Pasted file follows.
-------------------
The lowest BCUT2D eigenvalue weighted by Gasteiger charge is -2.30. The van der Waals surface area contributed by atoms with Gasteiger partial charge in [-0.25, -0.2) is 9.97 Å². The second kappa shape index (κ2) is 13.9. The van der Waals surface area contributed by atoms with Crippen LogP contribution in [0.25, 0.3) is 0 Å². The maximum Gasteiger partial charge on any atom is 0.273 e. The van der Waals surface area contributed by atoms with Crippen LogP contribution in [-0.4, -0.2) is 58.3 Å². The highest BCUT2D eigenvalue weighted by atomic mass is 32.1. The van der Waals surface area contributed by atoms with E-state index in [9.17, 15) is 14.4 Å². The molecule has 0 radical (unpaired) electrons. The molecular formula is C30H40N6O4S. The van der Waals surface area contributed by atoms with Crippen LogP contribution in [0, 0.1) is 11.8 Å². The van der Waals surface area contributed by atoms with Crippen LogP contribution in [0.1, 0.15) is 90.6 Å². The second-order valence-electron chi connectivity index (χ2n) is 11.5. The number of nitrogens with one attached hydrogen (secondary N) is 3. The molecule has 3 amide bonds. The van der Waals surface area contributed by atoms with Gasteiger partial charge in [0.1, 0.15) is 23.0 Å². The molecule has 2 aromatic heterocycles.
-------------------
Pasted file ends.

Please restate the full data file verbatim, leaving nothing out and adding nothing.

The lowest BCUT2D eigenvalue weighted by Gasteiger charge is -2.30. The van der Waals surface area contributed by atoms with Gasteiger partial charge in [-0.25, -0.2) is 9.97 Å². The second kappa shape index (κ2) is 13.9. The van der Waals surface area contributed by atoms with Crippen LogP contribution in [0.25, 0.3) is 0 Å². The maximum Gasteiger partial charge on any atom is 0.273 e. The van der Waals surface area contributed by atoms with Crippen LogP contribution in [-0.4, -0.2) is 58.3 Å². The highest BCUT2D eigenvalue weighted by atomic mass is 32.1. The van der Waals surface area contributed by atoms with E-state index in [9.17, 15) is 14.4 Å². The molecule has 0 radical (unpaired) electrons. The molecular formula is C30H40N6O4S. The van der Waals surface area contributed by atoms with Crippen LogP contribution in [0, 0.1) is 11.8 Å². The van der Waals surface area contributed by atoms with Crippen LogP contribution in [0.1, 0.15) is 90.6 Å². The second-order valence-electron chi connectivity index (χ2n) is 11.5. The number of nitrogens with one attached hydrogen (secondary N) is 3. The molecule has 3 amide bonds. The van der Waals surface area contributed by atoms with Gasteiger partial charge in [0.1, 0.15) is 23.0 Å². The molecule has 2 aromatic heterocycles.